Damien Chazelle's second film, Whiplash, builds somewhat on his debut, Guy and Madeline on a Park Bench, with the themes of sacrificing love and a personal life in order to pursue one's talents. In his finely tuned, often unexpectedly suspenseful sophomore effort, we find ourselves in the jazz musicians' world (just as we did in Guy and Madeline), amid a Julliard-esque music school called the Shaffer Conservatory, where the mildly talented are quickly separated from the extremely gifted.
Andrew Neiman (Miles Teller) falls perhaps somewhere in between the two categories, wanting desperately to join the ranks of drummer legends like Buddy Rich. Eyeing the coveted jazz band class taught by famed conductor Terence Fletcher (J.K. Simmons), Neiman is both nervous and excited when Fletcher walks in on him practicing alone--only to become immediately disheartened when Fletcher leaves the room seemingly unimpressed.
Neiman gets his second chance when Fletcher comes in to his class to hear him and his fellow classmates play, unexpectedly (though not that unexpectedly) choosing Neiman to join his own band as the alternate drummer. At first, Fletcher appears perfectly approachable to Neiman, who clearly looks to him as the source of inspiration missing from his personal life. Though telltale signs like Fletcher telling him to show up for practice at 6 a.m. when it actually begins at 9 a.m. lead him to wonder at the nature of his beloved instructor. And, of course, the second Neiman reveals information about his life--that his mother left him and his father (played by Paul Reiser) when he was young and that his father is a high school English teacher--Fletcher uses it to throw back in his face, making him feel like the worthless descendant of a mediocre family.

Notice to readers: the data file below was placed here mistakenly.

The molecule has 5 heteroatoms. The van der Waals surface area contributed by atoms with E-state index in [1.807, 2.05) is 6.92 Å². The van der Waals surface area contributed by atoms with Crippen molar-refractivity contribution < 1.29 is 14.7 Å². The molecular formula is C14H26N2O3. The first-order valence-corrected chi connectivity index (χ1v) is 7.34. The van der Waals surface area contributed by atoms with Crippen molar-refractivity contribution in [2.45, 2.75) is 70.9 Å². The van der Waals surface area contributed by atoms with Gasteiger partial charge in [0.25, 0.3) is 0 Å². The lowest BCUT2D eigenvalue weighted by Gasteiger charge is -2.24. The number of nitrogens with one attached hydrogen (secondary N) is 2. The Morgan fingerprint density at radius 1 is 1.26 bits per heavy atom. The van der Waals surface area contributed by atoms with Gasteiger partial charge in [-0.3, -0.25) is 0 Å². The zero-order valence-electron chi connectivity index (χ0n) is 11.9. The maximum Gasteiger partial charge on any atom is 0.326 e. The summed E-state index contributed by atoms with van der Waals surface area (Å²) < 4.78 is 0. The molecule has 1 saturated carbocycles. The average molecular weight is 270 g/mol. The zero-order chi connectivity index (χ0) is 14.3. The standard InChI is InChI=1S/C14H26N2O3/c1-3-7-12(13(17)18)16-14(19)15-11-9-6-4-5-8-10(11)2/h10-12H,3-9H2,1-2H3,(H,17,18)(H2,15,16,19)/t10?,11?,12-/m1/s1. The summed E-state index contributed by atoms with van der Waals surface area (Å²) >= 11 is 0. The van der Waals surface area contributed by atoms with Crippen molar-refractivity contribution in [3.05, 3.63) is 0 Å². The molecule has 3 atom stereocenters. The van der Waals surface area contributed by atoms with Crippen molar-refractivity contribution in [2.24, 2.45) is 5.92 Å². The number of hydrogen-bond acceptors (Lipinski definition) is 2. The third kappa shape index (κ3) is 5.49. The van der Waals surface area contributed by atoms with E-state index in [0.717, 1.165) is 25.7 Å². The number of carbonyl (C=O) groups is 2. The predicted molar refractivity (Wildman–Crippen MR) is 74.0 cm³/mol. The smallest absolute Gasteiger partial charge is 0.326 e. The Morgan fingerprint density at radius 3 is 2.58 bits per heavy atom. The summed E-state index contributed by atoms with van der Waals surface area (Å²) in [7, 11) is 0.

And this all adheres to Fletcher's larger philosophy, which is, "The two most harmful words in the English language are 'good job.'" Pushing Neiman to the physical and emotional brink (bloody hands and tears are frequently involved), Fletcher shows no regard for anything but the musical excellence of his band. Just when you're convinced he's a total automaton, the news of a former student's death (supposedly by car accident) drives Fletcher to actually cry in front of his class, lamenting the demise of a great musician.
What makes Whiplash so engaging is its complex exploration of character: Fletcher, who you feel like you should hate, but can't help respecting for his commitment to superior music, and Neiman, who possesses such an earnestness and desire to be great, that you feel each of his failures as intensely as he does. Not only that, but it is a film that addresses a question Americans have long sought to avoid: Is being "good" what's made this country so artistically mediocre in the past decade?